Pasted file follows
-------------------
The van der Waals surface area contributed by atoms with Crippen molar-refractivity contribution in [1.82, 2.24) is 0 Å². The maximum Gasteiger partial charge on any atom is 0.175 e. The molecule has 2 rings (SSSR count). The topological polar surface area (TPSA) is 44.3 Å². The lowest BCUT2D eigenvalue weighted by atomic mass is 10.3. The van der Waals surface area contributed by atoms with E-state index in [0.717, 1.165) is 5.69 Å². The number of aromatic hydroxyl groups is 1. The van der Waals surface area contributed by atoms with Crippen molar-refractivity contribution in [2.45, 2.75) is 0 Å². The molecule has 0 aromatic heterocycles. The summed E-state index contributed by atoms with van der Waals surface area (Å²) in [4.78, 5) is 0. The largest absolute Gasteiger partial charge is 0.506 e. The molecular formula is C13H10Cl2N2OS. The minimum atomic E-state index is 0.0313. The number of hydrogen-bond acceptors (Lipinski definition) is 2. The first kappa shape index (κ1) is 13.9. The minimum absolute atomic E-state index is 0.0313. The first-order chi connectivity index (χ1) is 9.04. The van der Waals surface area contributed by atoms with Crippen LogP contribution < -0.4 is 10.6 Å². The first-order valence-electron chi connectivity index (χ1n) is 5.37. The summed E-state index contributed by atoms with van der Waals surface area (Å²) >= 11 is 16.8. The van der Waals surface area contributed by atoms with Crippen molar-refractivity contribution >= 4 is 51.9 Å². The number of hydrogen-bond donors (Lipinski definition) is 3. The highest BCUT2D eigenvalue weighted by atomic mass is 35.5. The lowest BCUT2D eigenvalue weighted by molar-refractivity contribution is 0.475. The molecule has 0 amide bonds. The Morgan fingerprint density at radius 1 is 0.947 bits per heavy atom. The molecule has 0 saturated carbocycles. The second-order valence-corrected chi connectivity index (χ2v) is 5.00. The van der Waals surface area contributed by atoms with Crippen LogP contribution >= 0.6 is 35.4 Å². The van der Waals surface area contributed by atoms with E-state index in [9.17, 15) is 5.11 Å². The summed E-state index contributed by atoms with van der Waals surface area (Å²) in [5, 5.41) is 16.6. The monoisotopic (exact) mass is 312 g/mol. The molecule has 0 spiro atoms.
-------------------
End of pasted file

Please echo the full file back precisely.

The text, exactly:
The van der Waals surface area contributed by atoms with Crippen molar-refractivity contribution in [1.82, 2.24) is 0 Å². The maximum Gasteiger partial charge on any atom is 0.175 e. The molecule has 2 rings (SSSR count). The topological polar surface area (TPSA) is 44.3 Å². The lowest BCUT2D eigenvalue weighted by atomic mass is 10.3. The van der Waals surface area contributed by atoms with E-state index in [0.717, 1.165) is 5.69 Å². The number of aromatic hydroxyl groups is 1. The van der Waals surface area contributed by atoms with Crippen molar-refractivity contribution in [2.45, 2.75) is 0 Å². The molecule has 0 aromatic heterocycles. The summed E-state index contributed by atoms with van der Waals surface area (Å²) in [4.78, 5) is 0. The largest absolute Gasteiger partial charge is 0.506 e. The molecular formula is C13H10Cl2N2OS. The minimum atomic E-state index is 0.0313. The number of hydrogen-bond acceptors (Lipinski definition) is 2. The first kappa shape index (κ1) is 13.9. The minimum absolute atomic E-state index is 0.0313. The first-order chi connectivity index (χ1) is 9.04. The van der Waals surface area contributed by atoms with Crippen LogP contribution < -0.4 is 10.6 Å². The first-order valence-electron chi connectivity index (χ1n) is 5.37. The summed E-state index contributed by atoms with van der Waals surface area (Å²) >= 11 is 16.8. The van der Waals surface area contributed by atoms with Crippen molar-refractivity contribution >= 4 is 51.9 Å². The number of hydrogen-bond donors (Lipinski definition) is 3. The highest BCUT2D eigenvalue weighted by atomic mass is 35.5. The lowest BCUT2D eigenvalue weighted by molar-refractivity contribution is 0.475. The molecule has 0 amide bonds. The Morgan fingerprint density at radius 1 is 0.947 bits per heavy atom. The molecule has 0 saturated carbocycles. The second-order valence-corrected chi connectivity index (χ2v) is 5.00. The van der Waals surface area contributed by atoms with Crippen LogP contribution >= 0.6 is 35.4 Å². The van der Waals surface area contributed by atoms with E-state index in [9.17, 15) is 5.11 Å². The summed E-state index contributed by atoms with van der Waals surface area (Å²) in [5, 5.41) is 16.6. The monoisotopic (exact) mass is 312 g/mol. The molecule has 0 spiro atoms.